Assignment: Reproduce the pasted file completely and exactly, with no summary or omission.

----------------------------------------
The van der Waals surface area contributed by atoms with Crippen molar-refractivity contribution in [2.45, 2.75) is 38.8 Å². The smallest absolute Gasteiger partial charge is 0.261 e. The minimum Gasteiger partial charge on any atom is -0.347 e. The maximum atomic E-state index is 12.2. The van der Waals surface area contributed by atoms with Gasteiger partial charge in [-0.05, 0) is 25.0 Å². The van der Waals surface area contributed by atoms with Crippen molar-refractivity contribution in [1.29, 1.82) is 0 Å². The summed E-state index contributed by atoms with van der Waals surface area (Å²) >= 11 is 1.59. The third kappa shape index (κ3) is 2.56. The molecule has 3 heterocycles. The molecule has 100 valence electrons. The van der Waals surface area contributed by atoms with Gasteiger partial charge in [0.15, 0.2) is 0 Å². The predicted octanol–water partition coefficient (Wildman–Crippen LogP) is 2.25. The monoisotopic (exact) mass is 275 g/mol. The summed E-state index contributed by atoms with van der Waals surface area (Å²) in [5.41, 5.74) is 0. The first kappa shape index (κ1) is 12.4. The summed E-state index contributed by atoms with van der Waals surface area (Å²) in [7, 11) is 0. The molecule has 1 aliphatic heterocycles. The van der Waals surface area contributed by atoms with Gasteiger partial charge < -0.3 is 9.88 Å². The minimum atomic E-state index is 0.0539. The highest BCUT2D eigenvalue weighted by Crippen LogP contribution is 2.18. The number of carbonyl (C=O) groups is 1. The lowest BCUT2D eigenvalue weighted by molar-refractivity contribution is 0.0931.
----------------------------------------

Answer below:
The van der Waals surface area contributed by atoms with Crippen molar-refractivity contribution in [2.45, 2.75) is 38.8 Å². The smallest absolute Gasteiger partial charge is 0.261 e. The minimum Gasteiger partial charge on any atom is -0.347 e. The maximum atomic E-state index is 12.2. The van der Waals surface area contributed by atoms with Gasteiger partial charge in [-0.05, 0) is 25.0 Å². The van der Waals surface area contributed by atoms with Crippen molar-refractivity contribution in [1.29, 1.82) is 0 Å². The summed E-state index contributed by atoms with van der Waals surface area (Å²) >= 11 is 1.59. The third kappa shape index (κ3) is 2.56. The molecule has 3 heterocycles. The molecule has 100 valence electrons. The van der Waals surface area contributed by atoms with Gasteiger partial charge in [0.15, 0.2) is 0 Å². The predicted octanol–water partition coefficient (Wildman–Crippen LogP) is 2.25. The monoisotopic (exact) mass is 275 g/mol. The summed E-state index contributed by atoms with van der Waals surface area (Å²) in [5.41, 5.74) is 0. The first kappa shape index (κ1) is 12.4. The summed E-state index contributed by atoms with van der Waals surface area (Å²) in [7, 11) is 0. The molecule has 1 aliphatic heterocycles. The van der Waals surface area contributed by atoms with Gasteiger partial charge < -0.3 is 9.88 Å². The minimum atomic E-state index is 0.0539. The highest BCUT2D eigenvalue weighted by Crippen LogP contribution is 2.18. The number of carbonyl (C=O) groups is 1. The lowest BCUT2D eigenvalue weighted by molar-refractivity contribution is 0.0931.